By Kim Coghill
Endovasc Ltd. Inc. said it intends to bypass Phase II trials and move directly into Phase III for Liprostin in critical limb ischemic patients.
Liprostin, a vasodilator and stimulator for new blood vessel growth, will be used to assist in the process of keeping vessels open and receptive to healthy blood flow. The drug is a liposome-encapsulated PGE-1.
David Summers, chairman and CEO of Montgomery, Texas-based Endovasc, said due to existing available data on Liprostin and the lack of a current drug for the amputation indication, the FDA granted the company a waiver on Phase I/II trials. However, he said, in order to collect its own data, Endovasc did conduct Phase I trials.
¿The Holy Grail that we are going after is the reduction or elimination of restenosis from an interventional procedure, including restenosis for a balloon angioplasty or bypass surgery,¿ Summers said.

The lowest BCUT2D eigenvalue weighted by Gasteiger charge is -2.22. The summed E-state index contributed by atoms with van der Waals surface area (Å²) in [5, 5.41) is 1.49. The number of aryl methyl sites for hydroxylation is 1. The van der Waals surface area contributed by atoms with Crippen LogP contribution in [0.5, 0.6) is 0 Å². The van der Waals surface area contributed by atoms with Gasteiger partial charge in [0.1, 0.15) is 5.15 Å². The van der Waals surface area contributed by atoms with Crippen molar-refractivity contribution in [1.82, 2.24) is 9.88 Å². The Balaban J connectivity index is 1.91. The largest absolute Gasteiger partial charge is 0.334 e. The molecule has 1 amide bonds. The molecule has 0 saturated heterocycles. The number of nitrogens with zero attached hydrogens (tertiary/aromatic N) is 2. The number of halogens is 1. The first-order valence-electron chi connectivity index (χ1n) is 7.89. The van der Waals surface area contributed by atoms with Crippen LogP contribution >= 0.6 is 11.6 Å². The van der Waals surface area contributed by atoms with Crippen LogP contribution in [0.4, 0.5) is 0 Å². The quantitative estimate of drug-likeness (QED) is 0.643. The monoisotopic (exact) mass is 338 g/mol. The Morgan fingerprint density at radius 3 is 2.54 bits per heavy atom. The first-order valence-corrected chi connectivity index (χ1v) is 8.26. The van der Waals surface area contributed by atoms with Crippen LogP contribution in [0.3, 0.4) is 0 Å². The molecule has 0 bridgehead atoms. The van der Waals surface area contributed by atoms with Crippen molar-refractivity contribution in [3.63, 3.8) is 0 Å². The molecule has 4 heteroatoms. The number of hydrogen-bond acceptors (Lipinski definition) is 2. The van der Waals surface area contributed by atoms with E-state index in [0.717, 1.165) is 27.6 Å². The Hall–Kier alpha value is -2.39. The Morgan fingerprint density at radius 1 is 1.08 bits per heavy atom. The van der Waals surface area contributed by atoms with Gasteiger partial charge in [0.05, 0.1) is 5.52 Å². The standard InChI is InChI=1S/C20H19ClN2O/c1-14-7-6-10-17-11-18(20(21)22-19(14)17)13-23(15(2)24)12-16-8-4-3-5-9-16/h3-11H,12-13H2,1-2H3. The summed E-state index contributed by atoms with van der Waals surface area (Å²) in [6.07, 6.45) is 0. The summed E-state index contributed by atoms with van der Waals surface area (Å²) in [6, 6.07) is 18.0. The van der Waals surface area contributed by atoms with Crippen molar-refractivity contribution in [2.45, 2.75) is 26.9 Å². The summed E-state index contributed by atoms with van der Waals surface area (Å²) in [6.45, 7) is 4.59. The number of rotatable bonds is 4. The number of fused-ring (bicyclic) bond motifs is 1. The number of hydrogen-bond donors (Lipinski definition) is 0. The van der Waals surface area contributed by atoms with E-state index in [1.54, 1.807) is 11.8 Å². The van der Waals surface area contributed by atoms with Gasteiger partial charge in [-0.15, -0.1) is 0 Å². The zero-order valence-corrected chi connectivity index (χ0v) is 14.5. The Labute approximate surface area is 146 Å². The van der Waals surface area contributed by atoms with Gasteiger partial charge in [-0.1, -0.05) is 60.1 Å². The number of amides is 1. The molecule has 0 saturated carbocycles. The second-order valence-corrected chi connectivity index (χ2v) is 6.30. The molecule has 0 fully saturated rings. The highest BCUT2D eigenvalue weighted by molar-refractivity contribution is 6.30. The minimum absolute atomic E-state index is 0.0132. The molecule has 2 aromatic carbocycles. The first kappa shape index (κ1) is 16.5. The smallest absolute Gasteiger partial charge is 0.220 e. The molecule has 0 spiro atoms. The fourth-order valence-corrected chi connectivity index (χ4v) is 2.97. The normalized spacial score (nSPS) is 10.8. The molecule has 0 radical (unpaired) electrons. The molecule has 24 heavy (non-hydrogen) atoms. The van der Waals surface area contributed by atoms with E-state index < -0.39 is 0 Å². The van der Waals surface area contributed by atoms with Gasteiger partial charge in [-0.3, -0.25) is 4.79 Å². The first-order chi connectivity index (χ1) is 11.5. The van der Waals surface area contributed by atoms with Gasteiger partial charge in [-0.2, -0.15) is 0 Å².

Pending FDA approval, the company will move forward with a Phase III study of 150 patients in need of amputation. The study is expected to begin in November and conclude the following year with a targeted new drug application in early 2003.
Trial endpoints are limb salvage, mortality or amputation in six months. The protocol is ready for submission, but site selection and investigator enrollment continues.
¿If we can¿t help them, obviously they are going to need amputation,¿ Summers said. ¿But we are going to give them six months and hopefully we can give them a better quality of life.¿
Critical limb ischemia is caused by the occlusion of blood vessels in the lower limbs and extremities, preventing oxygenated blood flow to the affected areas. Eventually gangrene results and the only option to save the patient¿s life is amputation.
Endovasc¿s stock (OTCBB:ENDV) closed Monday at 14 cents per share, up 4.5 cents, or 47 percent.